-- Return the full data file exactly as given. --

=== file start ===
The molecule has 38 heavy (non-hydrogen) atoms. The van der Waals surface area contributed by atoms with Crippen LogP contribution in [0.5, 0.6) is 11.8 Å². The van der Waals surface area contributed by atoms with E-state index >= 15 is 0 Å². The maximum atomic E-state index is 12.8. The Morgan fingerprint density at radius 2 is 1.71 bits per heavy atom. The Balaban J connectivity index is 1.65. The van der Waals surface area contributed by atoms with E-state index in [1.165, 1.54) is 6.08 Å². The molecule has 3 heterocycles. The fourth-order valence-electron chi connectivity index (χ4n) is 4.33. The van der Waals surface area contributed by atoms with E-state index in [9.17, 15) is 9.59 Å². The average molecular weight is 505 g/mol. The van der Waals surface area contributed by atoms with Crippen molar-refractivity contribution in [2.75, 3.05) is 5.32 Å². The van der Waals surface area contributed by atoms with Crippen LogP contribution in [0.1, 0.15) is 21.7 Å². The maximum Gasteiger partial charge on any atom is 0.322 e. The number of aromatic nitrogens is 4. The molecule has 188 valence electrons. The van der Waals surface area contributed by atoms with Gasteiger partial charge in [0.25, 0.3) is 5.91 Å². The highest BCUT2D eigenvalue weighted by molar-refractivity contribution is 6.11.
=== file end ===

The molecule has 38 heavy (non-hydrogen) atoms. The van der Waals surface area contributed by atoms with Crippen LogP contribution in [0.5, 0.6) is 11.8 Å². The van der Waals surface area contributed by atoms with E-state index >= 15 is 0 Å². The maximum atomic E-state index is 12.8. The Morgan fingerprint density at radius 2 is 1.71 bits per heavy atom. The Balaban J connectivity index is 1.65. The van der Waals surface area contributed by atoms with E-state index in [1.165, 1.54) is 6.08 Å². The molecule has 3 heterocycles. The fourth-order valence-electron chi connectivity index (χ4n) is 4.33. The van der Waals surface area contributed by atoms with E-state index in [9.17, 15) is 9.59 Å². The average molecular weight is 505 g/mol. The van der Waals surface area contributed by atoms with Crippen molar-refractivity contribution in [2.75, 3.05) is 5.32 Å². The van der Waals surface area contributed by atoms with Crippen LogP contribution in [0.1, 0.15) is 21.7 Å². The maximum Gasteiger partial charge on any atom is 0.322 e. The number of aromatic nitrogens is 4. The molecule has 188 valence electrons. The van der Waals surface area contributed by atoms with Gasteiger partial charge in [0.25, 0.3) is 5.91 Å². The highest BCUT2D eigenvalue weighted by molar-refractivity contribution is 6.11.